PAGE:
Most children lose the baby teeth around the age of 6, with the last baby tooth being lost around the age of 12. Even though the baby teeth do fall out, they need to be kept in a healthy and strong condition so a child can chew and eat properly. They also save space for the adult teeth and for the bite to line up properly.
Most children will begin losing their primary teeth, also known as “baby” or “milk” teeth, from around the age of six. The last falls out about age 12. One in five parents indicated they thought it didn’t matter if young children got tooth decay since their baby teeth fall out anyway.
Photo credit: Children's Books Daily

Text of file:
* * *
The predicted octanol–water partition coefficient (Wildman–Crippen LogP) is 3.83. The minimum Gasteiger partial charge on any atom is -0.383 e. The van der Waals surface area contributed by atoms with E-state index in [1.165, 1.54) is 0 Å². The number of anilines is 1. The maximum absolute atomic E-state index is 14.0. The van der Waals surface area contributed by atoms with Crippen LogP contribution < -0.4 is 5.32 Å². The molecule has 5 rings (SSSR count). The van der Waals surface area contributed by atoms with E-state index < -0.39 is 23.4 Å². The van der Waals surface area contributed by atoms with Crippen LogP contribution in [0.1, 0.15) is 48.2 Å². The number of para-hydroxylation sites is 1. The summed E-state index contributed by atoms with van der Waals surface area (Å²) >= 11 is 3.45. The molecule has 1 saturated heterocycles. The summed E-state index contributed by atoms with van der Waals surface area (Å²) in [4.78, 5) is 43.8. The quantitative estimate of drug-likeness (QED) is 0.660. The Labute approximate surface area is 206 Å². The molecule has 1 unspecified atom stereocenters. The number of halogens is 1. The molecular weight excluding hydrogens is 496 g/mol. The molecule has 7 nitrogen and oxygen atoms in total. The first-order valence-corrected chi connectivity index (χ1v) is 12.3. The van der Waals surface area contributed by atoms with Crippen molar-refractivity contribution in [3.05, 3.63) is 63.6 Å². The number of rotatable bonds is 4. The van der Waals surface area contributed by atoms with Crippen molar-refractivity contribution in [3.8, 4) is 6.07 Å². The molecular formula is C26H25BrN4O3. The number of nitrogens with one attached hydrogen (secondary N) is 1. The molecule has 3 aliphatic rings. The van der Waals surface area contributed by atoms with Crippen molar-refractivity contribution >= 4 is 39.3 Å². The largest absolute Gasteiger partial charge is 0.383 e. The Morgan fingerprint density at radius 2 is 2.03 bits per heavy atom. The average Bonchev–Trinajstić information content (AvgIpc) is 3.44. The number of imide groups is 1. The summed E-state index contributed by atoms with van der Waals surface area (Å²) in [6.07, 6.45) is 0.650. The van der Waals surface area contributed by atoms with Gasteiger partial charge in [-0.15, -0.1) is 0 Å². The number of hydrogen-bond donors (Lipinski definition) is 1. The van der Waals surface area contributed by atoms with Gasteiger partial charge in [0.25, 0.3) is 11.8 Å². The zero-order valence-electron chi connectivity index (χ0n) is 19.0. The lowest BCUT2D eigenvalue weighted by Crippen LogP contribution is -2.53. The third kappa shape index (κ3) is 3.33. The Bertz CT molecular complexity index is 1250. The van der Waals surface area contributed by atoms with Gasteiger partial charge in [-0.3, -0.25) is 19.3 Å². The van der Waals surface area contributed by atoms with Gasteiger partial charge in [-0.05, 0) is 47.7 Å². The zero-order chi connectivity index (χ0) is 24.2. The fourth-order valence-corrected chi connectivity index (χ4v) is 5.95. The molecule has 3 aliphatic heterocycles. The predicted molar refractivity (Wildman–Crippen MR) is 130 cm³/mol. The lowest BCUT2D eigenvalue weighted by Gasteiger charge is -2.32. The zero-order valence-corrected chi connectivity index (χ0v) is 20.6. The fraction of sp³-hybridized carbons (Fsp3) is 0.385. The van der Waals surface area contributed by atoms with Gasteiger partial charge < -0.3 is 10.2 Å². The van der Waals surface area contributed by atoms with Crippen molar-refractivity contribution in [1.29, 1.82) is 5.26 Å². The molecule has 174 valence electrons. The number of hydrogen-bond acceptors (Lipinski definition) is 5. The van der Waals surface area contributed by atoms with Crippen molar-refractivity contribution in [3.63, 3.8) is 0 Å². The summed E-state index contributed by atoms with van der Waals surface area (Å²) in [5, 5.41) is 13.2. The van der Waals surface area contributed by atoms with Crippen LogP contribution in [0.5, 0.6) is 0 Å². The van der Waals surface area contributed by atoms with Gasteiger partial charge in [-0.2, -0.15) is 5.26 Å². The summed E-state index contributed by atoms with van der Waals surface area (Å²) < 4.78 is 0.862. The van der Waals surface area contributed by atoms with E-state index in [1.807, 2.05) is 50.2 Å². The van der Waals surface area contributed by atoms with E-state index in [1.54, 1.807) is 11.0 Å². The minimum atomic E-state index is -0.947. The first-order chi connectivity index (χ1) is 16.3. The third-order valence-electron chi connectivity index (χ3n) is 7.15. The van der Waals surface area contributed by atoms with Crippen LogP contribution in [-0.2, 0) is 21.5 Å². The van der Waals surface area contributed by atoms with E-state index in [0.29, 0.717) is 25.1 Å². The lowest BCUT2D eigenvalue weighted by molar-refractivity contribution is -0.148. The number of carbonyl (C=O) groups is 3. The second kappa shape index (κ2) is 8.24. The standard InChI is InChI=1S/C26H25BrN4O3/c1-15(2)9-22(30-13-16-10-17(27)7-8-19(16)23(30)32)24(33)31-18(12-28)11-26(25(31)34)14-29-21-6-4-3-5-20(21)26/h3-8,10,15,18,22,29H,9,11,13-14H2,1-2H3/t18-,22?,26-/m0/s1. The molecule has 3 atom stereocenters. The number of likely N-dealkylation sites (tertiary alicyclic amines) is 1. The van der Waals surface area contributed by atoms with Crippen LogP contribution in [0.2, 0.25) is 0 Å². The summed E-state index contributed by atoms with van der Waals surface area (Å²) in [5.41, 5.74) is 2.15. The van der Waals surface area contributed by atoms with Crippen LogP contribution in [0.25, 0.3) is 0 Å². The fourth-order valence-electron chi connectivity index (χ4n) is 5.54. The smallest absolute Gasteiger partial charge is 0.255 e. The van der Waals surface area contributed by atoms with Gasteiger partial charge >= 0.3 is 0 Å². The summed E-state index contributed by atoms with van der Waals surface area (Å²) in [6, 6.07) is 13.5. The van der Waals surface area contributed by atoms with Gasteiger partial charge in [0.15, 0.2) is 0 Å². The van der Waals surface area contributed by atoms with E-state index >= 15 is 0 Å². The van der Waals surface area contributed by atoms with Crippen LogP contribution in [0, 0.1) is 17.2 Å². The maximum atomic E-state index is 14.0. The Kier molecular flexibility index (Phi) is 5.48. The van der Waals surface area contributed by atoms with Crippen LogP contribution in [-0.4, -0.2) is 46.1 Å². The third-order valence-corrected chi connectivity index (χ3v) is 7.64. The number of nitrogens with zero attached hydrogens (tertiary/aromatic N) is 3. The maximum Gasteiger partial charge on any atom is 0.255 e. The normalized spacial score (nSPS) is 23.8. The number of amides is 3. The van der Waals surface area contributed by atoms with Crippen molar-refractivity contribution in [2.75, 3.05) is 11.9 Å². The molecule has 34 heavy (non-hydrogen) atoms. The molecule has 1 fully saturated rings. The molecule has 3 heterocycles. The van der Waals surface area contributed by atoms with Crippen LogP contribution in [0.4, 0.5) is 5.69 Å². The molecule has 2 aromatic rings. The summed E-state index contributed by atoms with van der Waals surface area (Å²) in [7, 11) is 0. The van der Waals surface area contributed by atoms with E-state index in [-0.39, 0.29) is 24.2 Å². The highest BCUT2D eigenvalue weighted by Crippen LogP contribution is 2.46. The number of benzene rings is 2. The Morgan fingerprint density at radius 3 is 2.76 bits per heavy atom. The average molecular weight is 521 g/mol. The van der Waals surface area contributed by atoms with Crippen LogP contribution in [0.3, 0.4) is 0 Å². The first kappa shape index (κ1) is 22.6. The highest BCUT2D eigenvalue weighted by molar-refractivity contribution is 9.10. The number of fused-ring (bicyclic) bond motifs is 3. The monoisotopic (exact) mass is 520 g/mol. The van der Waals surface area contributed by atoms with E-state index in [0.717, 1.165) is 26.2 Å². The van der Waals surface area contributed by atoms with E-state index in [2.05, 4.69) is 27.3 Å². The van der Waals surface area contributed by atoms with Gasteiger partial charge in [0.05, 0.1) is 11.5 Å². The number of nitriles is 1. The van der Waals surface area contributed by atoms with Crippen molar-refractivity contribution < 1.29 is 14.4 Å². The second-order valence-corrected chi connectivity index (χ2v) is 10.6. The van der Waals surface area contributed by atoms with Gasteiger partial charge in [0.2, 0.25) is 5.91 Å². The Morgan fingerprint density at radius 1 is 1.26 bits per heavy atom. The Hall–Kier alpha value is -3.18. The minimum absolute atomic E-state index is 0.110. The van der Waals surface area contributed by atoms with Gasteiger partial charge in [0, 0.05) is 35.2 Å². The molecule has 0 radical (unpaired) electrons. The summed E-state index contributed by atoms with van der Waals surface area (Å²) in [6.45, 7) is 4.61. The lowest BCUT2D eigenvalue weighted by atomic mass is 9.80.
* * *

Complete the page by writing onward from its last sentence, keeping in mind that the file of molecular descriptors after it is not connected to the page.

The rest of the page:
notes about diet?
Putting a child to bed with sweetened drinks or milky drinks is strongly linked to tooth decay and allows sugar to pool around the teeth for long periods of time. From the age of one babies should be encouraged to drink from a cup and should be put to bed after their teeth have been brushed.
More than 90% of tap water in Australia is fluoridated, which helps to make teeth stronger and prevent tooth decay. Most bottled water in Australia has very little to no fluoride.
Most parents know that sugary food and drinks cause tooth decay, but more that 60% of Australian children exceed the recommendation from the World Health Organisation for sugar intake.
The recommended maximum daily intake of added sugar for children should be no more than five teaspoons.